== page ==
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COA: Animal seizure allowed without warrant

Jennifer Nelson
January 1, 2008
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Police and animal control officers were justified in removing malnourished animals from a property without a warrant, ruled the Indiana Court of Appeals today. The court also overturned a Bartholomew County man's convictions of neglect on four dead horses because of lack of evidence they died of neglect.

In Terry Baxter v. State of Indiana, No. 03A04-0710-CR-596, Terry Baxter appealed his convictions of four counts of Class D felony failure to properly dispose of a dead animal, and 12 counts of Class B misdemeanor neglect of an animal.

Baxter argued the statutes criminalizing the improper disposal of a dead animal were unconstitutional, the trial court abused its discretion in allowing animal control to participate in this case with respect to nine living horses seized from his property, that the seizure of those horses violated his rights under the Indiana Constitution, and the court lacked sufficient evidence to support all of his neglect convictions.

After police were notified about the four dead horses on Baxter's grandmother's property by a worker who went there to pick up a propane tank, they went to Baxter's home and saw nine more horses that appeared to be malnourished. They called the Indiana Hooved Animal Humane Society, which removed the horses and placed them in foster care. The horses were in plain sight and removed without a warrant. A veterinarian who examined them found eight of the nine horses were malnourished.

The Court of Appeals ruled the Indiana Code regarding animal disposal was constitutional, clear, and easily understood. The appellate court affirmed Baxter's four convictions of failure to properly dispose of a dead animal, finding he didn't follow Indiana statute for disposal by leaving the decomposing bodies of four horses on his grandmother's property, which is near his property.

It was wholly appropriate for animal control to intervene on this case, wrote Judge Michael Barnes, for the limited purpose of opposing Baxter's request to sell the neglected animals. The trial court followed Indiana Code regarding the termination of Baxter's rights to the animals, awarding custody of the seized animals to a humane society, and ordering Baxter to pay for the cost of caring for the animals during their pre-trial impoundment, wrote the judge.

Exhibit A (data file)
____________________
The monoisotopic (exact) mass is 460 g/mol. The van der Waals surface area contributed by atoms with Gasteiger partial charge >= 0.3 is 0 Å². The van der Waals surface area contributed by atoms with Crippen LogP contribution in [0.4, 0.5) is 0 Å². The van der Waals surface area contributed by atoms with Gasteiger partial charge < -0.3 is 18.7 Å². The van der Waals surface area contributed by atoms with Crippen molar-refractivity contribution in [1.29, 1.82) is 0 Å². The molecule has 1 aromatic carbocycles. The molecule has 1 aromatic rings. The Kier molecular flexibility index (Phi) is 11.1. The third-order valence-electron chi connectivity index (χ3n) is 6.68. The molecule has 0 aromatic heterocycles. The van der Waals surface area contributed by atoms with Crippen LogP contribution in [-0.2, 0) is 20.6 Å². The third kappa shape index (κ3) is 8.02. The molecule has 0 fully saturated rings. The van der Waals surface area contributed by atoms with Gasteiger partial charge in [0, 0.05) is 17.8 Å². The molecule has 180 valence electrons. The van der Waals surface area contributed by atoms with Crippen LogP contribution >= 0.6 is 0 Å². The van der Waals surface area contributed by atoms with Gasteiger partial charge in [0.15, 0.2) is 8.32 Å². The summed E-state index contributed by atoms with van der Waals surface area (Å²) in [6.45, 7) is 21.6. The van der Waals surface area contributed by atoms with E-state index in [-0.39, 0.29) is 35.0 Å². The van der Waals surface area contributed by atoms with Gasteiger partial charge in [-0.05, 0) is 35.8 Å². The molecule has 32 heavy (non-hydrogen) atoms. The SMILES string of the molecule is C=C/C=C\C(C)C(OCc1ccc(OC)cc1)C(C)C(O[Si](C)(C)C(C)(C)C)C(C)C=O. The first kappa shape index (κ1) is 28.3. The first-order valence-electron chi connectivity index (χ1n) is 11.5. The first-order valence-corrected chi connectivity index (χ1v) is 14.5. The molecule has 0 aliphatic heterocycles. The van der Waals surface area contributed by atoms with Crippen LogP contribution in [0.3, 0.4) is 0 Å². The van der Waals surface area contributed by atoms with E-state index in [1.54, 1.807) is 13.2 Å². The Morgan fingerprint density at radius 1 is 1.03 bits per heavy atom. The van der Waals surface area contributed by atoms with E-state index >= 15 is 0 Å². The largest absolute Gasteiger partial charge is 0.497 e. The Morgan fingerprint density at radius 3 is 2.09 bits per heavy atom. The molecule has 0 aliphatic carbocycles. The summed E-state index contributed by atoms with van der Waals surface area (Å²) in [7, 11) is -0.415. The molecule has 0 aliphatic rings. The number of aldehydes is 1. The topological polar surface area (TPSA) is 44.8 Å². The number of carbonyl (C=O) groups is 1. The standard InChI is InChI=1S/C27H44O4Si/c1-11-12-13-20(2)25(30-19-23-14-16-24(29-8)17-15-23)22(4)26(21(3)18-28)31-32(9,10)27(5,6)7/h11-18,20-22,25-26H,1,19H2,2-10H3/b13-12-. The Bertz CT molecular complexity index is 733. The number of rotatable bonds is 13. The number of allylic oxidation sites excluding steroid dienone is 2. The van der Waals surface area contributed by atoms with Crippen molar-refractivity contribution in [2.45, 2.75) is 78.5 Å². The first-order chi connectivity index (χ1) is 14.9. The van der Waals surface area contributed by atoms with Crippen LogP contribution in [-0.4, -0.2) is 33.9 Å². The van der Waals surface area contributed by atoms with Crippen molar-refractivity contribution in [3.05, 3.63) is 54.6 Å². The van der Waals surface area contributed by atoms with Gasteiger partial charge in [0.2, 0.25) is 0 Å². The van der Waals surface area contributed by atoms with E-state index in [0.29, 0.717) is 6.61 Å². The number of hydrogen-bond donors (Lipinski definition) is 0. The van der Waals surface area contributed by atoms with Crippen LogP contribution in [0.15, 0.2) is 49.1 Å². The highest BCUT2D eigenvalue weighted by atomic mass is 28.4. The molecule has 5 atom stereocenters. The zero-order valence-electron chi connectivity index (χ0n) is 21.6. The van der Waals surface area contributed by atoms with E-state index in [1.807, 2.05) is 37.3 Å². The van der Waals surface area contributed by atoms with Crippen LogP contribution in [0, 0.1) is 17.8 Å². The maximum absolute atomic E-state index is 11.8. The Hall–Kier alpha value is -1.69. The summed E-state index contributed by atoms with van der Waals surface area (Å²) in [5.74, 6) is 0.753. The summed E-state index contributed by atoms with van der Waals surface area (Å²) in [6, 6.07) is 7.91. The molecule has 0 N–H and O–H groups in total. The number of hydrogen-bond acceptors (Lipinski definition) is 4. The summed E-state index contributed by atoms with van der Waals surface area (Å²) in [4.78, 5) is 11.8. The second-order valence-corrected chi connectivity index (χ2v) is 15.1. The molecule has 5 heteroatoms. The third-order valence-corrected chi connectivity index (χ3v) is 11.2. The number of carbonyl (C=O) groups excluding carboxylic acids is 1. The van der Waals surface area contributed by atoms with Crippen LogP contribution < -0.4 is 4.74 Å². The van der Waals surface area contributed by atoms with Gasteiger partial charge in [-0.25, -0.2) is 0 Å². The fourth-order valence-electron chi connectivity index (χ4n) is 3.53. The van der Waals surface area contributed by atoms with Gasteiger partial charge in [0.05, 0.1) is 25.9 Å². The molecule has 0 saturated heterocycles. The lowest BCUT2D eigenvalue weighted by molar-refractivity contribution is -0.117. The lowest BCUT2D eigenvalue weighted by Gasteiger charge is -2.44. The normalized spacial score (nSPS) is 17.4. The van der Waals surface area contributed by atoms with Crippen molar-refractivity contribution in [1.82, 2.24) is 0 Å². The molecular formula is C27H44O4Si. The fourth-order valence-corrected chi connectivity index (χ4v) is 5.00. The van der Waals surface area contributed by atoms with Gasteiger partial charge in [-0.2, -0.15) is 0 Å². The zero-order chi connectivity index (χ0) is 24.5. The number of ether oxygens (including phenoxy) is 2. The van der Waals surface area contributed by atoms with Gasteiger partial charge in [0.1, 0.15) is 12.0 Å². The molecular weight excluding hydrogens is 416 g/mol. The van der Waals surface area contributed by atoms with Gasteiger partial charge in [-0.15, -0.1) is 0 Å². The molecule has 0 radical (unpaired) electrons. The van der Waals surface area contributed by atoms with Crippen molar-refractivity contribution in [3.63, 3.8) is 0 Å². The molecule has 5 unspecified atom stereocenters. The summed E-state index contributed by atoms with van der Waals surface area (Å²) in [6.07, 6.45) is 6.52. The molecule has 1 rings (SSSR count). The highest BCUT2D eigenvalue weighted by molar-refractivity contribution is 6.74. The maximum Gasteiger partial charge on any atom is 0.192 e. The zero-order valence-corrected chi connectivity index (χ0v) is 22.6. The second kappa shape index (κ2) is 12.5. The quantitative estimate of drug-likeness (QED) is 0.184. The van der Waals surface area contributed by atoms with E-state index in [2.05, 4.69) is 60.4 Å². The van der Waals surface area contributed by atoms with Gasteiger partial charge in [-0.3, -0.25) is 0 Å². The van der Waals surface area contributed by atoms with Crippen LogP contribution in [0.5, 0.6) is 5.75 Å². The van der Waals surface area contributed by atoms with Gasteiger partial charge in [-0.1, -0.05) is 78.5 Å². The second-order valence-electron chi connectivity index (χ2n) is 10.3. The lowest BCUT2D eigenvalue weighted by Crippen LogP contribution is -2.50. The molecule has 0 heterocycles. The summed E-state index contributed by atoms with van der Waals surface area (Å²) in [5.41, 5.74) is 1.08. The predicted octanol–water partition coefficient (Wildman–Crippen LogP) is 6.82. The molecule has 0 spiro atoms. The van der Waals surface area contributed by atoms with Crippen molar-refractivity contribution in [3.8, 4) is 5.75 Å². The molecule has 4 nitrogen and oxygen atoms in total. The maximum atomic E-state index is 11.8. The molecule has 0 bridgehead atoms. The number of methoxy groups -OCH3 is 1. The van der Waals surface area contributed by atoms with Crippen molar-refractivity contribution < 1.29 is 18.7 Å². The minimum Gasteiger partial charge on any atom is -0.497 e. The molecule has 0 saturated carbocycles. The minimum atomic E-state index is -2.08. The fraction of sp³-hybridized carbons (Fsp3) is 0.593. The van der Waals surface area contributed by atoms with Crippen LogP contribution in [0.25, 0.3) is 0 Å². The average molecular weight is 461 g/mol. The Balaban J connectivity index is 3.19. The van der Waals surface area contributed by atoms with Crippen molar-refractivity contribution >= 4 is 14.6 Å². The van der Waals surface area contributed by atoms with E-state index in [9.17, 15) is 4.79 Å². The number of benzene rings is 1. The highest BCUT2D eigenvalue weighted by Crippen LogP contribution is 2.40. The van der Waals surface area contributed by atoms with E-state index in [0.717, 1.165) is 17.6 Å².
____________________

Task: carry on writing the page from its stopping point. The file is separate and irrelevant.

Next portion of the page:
The seizure of the nine malnourished animals and four dead horses without a warrant didn't violate Baxter's rights under the Indiana Constitution. Citing Trimble v. State, 842 N.E.2d 798 (Ind. 2006), the appellate court found police officers were justified in going to Baxter's home after they received a tip and removing the horses from Baxter's care. The living horses were in plain sight on the property, and in regards to the dead horses, the police didn't go to the grandmother's property until Baxter's son told police they were there, wrote Judge Barnes.

The appellate court affirmed Baxter's convictions on eight counts of neglect of the living horses, but reversed the four convictions of neglect of the dead horses because they were based on mere speculation. Because the animals were already decomposing when they were found, veterinarians were unable to say the horses died as a result of neglect, wrote the judge.
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  1. My daughters' kids was removed from the home in March 2015, she has been in total compliance with the requirements of cps, she is going to court on the 4th of August. Cps had called the first team meeting last Monday to inform her that she was not in compliance, by not attending home based therapy, which is done normally with the children in the home, and now they are recommending her to have a psych evaluation, and they are also recommending that the children not be returned to the home. This is all bull hockey. In this so called team meeting which I did attend for the best interest of my child and grandbabies, I learned that no matter how much she does that cps is not trying to return the children and the concerns my daughter has is not important to cps, they only told her that she is to do as they say and not to resist or her rights will be terminated. I cant not believe the way Cps treats people knowing if they threaten you with loosing your kids you will do anything to get them back. My daughter is drug free she has never put her hands on any of her children she does not scream at her babies at all, but she is only allowed to see her kids 6 hours a week and someone has to supervise. Lets all tske a stand against the child protection services. THEY CAN NO LONGER TAKE CHILDREN FROM THERE PARENTS.

  2. Planned Parenthood has the government so trained . . .

  3. In a related story, an undercover video team released this footage of the government's search of the Planned Parenthood facilities. https://www.youtube.com/watch?v=ZXVN7QJ8m88

  4. Here is an excellent movie for those wanting some historical context, as well as encouragement to stand against dominant political forces and knaves who carry the staves of governance to enforce said dominance: http://www.copperheadthemovie.com/

  5. Not enough copperheads here to care anymore, is my guess. Otherwise, a totally pointless gesture. ... Oh wait: was this done because somebody want to avoid bad press - or was it that some weak kneed officials cravenly fear "protest" violence by "urban youths.."

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